Posted on: 16 September 2014 at 07:58 hrs

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09 September 2014

Out and About During September

I have mentioned before about the many useful security, design and development meet-ups and events that I try to get along to.

Photograph of Google's Addy Osmani speaking about memory management at the London Web Performance Group on 26th August

A couple of weeks ago, I went along to a very useful London Web Performance Group meeting with the title of Google Web Perf Special. It was a bit outside my normal day-to-day work, so I found it particularly useful. Well the talks were recorded are are now available on line:

My upcoming plans for event attendance are:

If you are attending any of those, please find me and say hello.

Posted on: 09 September 2014 at 08:49 hrs

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05 August 2014

The Impact of Mobile App Security Issues on Public Safety

The US National Institute of Standards and Technology (NIST) has published a summary of its recent workshop on the risks to public safety of mobile applications.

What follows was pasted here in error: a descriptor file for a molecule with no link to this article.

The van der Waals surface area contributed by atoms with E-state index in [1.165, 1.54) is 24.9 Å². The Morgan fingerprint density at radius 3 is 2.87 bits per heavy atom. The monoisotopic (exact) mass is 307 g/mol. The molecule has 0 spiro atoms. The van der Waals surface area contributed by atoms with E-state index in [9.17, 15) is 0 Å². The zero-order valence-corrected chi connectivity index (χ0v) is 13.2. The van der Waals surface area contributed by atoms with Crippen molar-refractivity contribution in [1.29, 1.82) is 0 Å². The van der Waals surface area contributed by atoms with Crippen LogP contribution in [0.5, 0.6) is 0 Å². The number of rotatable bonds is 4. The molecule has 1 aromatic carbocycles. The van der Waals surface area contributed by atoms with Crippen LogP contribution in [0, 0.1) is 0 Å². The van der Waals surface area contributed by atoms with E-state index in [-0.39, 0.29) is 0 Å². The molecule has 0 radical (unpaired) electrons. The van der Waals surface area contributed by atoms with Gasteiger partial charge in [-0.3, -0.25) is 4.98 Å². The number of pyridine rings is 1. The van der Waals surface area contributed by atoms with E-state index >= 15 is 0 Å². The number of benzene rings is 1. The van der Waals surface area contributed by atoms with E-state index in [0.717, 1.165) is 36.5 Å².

The title cover on Internal Report 8018 'Public Safety Mobile Application Security Requirements Workshop Summary (DRAFT)'

NIST Interagency Report (NISTIR) 8018 (draft, July 2014) captures an initial draft of security requirements for public safety mobile applications identified during a workshop in February attended by representatives from Association of Public-Safety Communications Officials (APCO) International, the first responders' network FirstNet and the US Department of Commerce.

The workshop was based around six areas of concern:

  • Battery life (needs and device capabilities)
  • Unintentional denial of service (DoS) (e.g. first responders saturating local network with data especially video
  • Mobile application vetting (for reliability and security)
  • Protection of data based on its confidentiality, availability and integrity requirements
  • Location information (capabilities, intentions and control
  • Identity management (devices and people).

It was good to see this alternative viewpoint on information security risk. Many organisations assess risk based on the likelihood of occurrence and impact on the organisation. The impact on individuals, other organisations and society may not even be considered. The impacts identified are for mobile apps that are developed meet the functional, capability, security, and usability needs of people working in the emergency services such as police, fire, and ambulance services. These users have different mobile application security requirements to members of the public, or non-emergency service organisations themselves.